In brief: I've been wing foiling for about six months-now riding consistently and crashing far less. I recently experienced two canopy tears on my Armstrong V2 2.5m in a week-crashing and having my board flipped in gusty (25-30kts) Maui waters, on both occasions. The Armstrong HS232 (un-cut) tail pierces through Teijin canopy with no resistance. I use a 7ft ankle-cuff surf leash but there is no guarantee that the board would end up at a comfortable distance when crashing-some have noted this on other posts related to this topic. What can one do to potentially prevent this from happening, if anything?
--
In detail: I've been wing foiling for about six months but have recently transitioned to a new foil setup and wing quiver. I started with a Naish S26 95L board, Naish S26 JET1650 foil setup (with 75cm AL mast), and a quiver of Ozone V2 wings. I still use the same board but have since transitioned to an Armstrong 1550V2/HS232 or V200 (with 85cm mast) foil setup and a quiver of Armstrong V2 wings. On both occasions, my board flipped in gusty (25-35kts) Maui waters onto my V2 2.5m wing. For it to happen once may be regarded as a misfortune; to happen twice looks like carelessness. I've been making sure to surface from a crash and stop my board from flipping over and/or ensure a safe distance from my wing. This usually works but chaos tends to ensue significantly quicker in windy conditions. I've heard hearsay that Aluula wings are much more durable and less likely for this sort of thing to happen. I've not used one myself but have used the Reedin SuperwingX. The x-ply used is more durable than Teijin with respect to withstanding piercing damage (obviously) but that wing is probably better suited for racing rather than riding around and dabbling in a bit of luffed-out surf-that's just my beginner opinion. I'd happily pay more for wings that could withstand the occasional poke. I have access to a very good professional repair service but would like to avoid having wings with more stitching than actual canopy material.
--
Observations: My Armstrong gear is fantastic but I've made a few observations with respect to the way that the (my) foil and wings behave in windy conditions (note: this is almost a non-issue for me in lighter conditions but I acknowledge that this sort of thing can still happen).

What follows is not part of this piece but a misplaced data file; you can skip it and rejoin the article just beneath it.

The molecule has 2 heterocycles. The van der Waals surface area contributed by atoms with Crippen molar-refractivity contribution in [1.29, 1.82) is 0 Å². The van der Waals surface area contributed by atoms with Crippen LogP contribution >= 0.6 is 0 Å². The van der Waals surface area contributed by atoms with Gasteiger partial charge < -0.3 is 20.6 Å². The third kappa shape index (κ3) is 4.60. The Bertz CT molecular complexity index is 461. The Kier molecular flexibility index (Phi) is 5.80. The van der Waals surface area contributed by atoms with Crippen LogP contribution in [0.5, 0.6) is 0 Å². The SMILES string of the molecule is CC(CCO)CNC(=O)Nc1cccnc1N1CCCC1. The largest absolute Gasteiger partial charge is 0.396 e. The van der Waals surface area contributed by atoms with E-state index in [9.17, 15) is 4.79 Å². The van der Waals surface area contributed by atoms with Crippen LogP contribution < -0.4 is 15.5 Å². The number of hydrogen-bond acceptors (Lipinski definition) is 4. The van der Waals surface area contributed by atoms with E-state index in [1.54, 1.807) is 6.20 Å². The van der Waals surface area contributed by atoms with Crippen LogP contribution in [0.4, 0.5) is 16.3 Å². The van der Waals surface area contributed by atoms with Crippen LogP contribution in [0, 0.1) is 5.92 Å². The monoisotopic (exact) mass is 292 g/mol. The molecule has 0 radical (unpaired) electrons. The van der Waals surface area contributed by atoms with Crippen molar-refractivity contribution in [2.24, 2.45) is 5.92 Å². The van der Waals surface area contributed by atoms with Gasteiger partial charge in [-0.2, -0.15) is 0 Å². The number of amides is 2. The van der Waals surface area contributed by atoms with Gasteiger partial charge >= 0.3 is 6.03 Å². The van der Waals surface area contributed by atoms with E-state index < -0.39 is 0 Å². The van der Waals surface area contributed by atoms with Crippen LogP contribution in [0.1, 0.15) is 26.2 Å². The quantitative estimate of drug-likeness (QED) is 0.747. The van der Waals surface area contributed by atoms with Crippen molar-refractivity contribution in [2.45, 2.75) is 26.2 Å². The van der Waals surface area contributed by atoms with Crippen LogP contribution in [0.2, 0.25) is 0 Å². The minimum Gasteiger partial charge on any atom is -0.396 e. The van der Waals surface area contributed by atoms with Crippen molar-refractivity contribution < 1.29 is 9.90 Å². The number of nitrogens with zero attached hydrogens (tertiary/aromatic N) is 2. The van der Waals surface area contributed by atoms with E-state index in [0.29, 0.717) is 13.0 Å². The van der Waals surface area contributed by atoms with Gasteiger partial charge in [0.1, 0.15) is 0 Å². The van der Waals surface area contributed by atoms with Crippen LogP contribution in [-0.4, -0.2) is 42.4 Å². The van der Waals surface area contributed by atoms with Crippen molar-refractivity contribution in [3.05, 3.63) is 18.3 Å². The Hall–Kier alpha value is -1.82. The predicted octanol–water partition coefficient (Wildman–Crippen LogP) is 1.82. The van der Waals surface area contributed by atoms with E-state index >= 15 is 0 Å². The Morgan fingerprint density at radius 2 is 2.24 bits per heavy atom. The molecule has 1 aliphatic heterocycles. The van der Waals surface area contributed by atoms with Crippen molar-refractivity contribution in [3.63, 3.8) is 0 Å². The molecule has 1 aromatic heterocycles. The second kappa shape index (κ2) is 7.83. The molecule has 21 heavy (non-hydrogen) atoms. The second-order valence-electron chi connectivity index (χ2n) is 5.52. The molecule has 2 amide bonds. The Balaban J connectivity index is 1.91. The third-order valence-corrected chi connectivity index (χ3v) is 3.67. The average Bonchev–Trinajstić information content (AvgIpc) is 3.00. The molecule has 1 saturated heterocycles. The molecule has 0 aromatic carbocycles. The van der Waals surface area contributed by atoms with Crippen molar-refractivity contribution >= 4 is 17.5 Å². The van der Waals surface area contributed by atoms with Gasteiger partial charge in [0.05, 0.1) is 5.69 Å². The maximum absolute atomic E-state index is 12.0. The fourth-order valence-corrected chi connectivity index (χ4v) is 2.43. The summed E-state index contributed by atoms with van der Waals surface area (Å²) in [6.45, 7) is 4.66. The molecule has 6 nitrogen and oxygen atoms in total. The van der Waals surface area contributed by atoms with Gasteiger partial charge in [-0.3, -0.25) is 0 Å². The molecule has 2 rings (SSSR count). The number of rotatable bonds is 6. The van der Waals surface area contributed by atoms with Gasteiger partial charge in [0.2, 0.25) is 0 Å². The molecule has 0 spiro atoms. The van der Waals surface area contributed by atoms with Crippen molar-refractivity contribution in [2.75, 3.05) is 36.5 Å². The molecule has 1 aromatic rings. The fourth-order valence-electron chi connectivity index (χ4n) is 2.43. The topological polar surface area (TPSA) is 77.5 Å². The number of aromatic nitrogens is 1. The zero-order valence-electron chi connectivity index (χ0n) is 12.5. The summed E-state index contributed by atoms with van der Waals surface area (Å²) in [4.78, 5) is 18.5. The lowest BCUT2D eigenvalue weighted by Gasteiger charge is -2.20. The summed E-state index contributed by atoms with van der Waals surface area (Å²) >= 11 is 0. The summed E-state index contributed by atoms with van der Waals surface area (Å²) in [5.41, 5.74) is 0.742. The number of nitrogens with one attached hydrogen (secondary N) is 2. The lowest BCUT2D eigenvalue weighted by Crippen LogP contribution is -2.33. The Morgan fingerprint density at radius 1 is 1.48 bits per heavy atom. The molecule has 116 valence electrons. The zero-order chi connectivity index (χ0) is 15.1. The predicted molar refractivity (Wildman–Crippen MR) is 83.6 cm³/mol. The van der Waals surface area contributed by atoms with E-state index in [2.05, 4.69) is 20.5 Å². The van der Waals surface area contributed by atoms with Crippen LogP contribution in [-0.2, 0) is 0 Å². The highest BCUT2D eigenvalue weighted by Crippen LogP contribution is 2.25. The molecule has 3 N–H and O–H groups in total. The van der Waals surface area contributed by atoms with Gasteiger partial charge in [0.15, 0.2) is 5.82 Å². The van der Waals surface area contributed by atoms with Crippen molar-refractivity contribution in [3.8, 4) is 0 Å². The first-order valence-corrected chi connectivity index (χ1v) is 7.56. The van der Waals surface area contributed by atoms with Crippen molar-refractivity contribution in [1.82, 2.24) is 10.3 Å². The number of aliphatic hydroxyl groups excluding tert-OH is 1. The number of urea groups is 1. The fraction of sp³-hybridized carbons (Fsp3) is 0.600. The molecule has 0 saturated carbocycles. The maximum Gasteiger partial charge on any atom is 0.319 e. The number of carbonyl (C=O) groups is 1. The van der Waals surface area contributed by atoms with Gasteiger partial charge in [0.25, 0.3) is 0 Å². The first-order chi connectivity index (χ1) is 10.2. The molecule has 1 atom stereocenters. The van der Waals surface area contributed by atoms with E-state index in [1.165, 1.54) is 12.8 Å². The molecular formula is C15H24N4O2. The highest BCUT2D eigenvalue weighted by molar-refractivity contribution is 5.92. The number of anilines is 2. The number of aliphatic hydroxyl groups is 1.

Foil: My Armstrong setup, in comparison to my previous Naish setup, is significantly lighter. When attached to a relatively large board (95L, 5'7"x27.5") and used in windy conditions, I've noticed that the board is significantly more likely to be flipped over, whether in surf or not. The 'surface area' of the board for wind to act upon is probably large enough to easily expose the foil. I presume that a smaller board is less likely to be flipped over (I weigh 82kg so am thinking of sizing down to something in 70-80L range). Similarly, I presume that the length of the mast and the size and weight of the front wing affects the lever force of the load that comes hurtling down. Thoughts?

Wing: My Armstrong V2 wings really stick to the water when flipped over. I presume that there is some relationship between the lack of dihedral in the LE (note: my uneducated guess is that 'flatter' wings probably have quicker power delivery as there is more tension for the canopy to act against). The Ozone V2 wings have a good amount of dihedral so tend to just fly up even when flipped over-that is, there is enough of an 'opening' for air to pass through the wing and water surface to allow for it to unstick. I've been able to maneuver the wing away from a flipping board on a few occasions. I think it's fair to compare the two wings to this end since they both use Dacron and Teijin (the addition of x-ply and aramid in the Armstrong V2 wings adds a negligible amount of weight and is minimal in coverage overall). The material characteristics when in the water should be the same. Thoughts?


Xply will pierce the laminate, but should experience resistance and stop at yarns. That being said, both are easy repairs. You shouldn't need a stitch in either.
I too have experienced the board flipping on a crash and ****ing your life up. I was jumping around, warming up and had a foot shoot out the back strap and board catapulted back to me. I pulled the wing overhead to protect me, cut right through it. Big swim with a sinking wing.
This taught me: